Pic 2 – Lower back neutral stretch

Biokineticist Centurion

Repeat hamstring stretch. When leg is completely straight, pull toes down and release. Hold this position for 5 seconds. Repeat 5 times.

 

Stretches for upper back and neck pain.

Pic 1 – Ear to shoulder neck stretch

Ear to Next Stretch

Sit up straight. Drop your ear down toward your shoulder. Increase this stretch by using your hand to pull your head lower down. Hold position for 10 seconds. Repeat on other side.

 

Pic 2 – Upper back neural stretch

Upper back neutral stretch

Sit up straight. Lift arms up to 90 degrees. Bend both elbows so that your hands touch your shoulders. Keep your elbows up and straighten arms out away from you. Open your hands and stretch your fingers as far away from you as possible. Hold position for 5 seconds. Repeat 5 times.

Stretching should be done every day for results.

 

Movement 4, 5 & 6 – Strengthening exercises

 

When time is limited, full body exercises are ideal as it provides you with maximum results in a small period of time.

Strengthening exercises are just as important as stretching and cardiovascular exercise. When doing strength training, it’s best to start off by using your own body weight. This allows you to increase your strength steadily and it minimises the chances of injury. Own body weight exercise can be just as demanding and even more so than going to the gym and lifting weights. By using your own body weight you will improve joint mobility, range of motion and functionality.

 

Sit to stand (Squat) – Lower body strengthening

 

Sit to stand exercise

 

Everyone needs to have strong core, abdominal and back muscles. This allows for good posture when sitting and standing for long periods which will prevent back and neck pain.

Start by standing on your hands and knees. Tilt your pelvis forward so that your bum is tucked in underneath you, forcing your back to round. This will allow your stomach muscles to activate more effectively and prevent your back from taking over the exercise. Once your stomach and bum muscles are activated, straighten your knees out. Focus on maintaining your starting position throughout the entire time.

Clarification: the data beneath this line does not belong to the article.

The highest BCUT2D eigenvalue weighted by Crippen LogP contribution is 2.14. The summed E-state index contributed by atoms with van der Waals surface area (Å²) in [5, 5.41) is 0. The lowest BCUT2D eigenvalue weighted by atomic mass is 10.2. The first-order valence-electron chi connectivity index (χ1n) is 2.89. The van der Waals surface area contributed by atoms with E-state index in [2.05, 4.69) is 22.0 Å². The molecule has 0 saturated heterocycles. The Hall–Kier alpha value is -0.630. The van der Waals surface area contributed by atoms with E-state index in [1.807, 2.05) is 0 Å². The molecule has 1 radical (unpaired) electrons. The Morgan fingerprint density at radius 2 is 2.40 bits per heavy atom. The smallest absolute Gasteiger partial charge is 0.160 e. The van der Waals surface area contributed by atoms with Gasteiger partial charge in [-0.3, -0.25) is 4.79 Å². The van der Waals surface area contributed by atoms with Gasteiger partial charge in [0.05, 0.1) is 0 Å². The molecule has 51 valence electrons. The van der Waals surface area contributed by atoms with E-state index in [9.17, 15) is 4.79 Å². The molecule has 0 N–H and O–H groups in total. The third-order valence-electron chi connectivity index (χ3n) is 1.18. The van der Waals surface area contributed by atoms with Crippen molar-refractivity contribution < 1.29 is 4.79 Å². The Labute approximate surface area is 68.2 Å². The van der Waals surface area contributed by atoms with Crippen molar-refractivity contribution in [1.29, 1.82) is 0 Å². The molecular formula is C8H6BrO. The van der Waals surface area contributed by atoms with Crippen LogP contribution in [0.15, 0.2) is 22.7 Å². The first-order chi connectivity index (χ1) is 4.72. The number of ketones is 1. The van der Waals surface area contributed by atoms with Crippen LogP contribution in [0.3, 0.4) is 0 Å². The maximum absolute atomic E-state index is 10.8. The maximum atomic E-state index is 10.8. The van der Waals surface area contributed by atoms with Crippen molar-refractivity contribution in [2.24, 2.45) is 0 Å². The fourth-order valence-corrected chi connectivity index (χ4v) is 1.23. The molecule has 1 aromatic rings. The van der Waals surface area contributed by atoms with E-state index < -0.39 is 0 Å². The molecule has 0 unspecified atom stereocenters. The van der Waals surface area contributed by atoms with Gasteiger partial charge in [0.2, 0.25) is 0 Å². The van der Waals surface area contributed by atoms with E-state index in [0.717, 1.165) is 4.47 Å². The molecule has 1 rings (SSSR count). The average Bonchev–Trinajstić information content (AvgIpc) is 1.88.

For beginners, do this exercise 3 times 20 seconds. Intermediate, 3 times 45 seconds and for advanced, 3 times 90 seconds.

 

Push up – Upper body strengthening

 

core, abdominal and back stretch

 

Everyone needs to have strong core, abdominal and back muscles. This allows for good posture when sitting and standing for long periods which will prevent back and neck pain.

Start by standing on your hands and knees. Tilt your pelvis forward so that your bum is tucked in underneath you, forcing your back to round. This will allow your stomach muscles to activate more effectively and prevent your back from taking over the exercise. Once your stomach and bum muscles are activated, straighten your knees out. Focus on maintaining your starting position throughout the entire time.

For beginners, do this exercise 3 times 20 seconds. Intermediate, 3 times 45 seconds and for advanced, 3 times 90 seconds.

 

Push up – Upper body strengthening

 

Upper body strenghtening

 

When initiating your push up position, get into the same posture as you did with the plank. By maintaining this posture you ensure that your back is well supported by your core muscles. Maintaining a straight body position, bend your elbows dropping your body down in a straight line. Keep your elbows close to your body to ensure that you use your shoulder and mid back muscles. Do not let your elbows go above 90 degrees as this will force you to use your upper back and neck muscles. This can lead to injury. Push up and focus on maintaining proper straight body posture.

For beginners, do this exercise 1 times 10. Intermediate, 2 times 15 and for advanced, 3 times 20.

Whenever you start any new exercise routine ensure that you start off slowly and continuously focus on maintaining proper posture. This will prevent injury and ensure that you get maximum results.

If you struggle with any pain or discomfort in your neck, back or knees before, during or after exercise make sure you consult your Biokineticist for advice and guidance.

By taking a few minutes every day to do the above mentioned 5 movements you will ensure that you stay injury and pain free. You will also combat the bad habits we pick up from our busy lives which are essential in living a healthy life.

 

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Anca Wessels

Biokineticist

wessels.bio@gmail.com

0837855125

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Posted in Studio News, Studio.Stretch

Relieve back pain

Back pain is such a common occurance these days, with us sitting hours a day in front of our computers, in our cars to work and back and then infront of the television at night.  All this sitting puts immense stretching on our backs, even more so if we are sitting incorrectly.

A few simple things that we can do to help alleviate back pain is highlighted in an article on Stretching SA.

Read full article here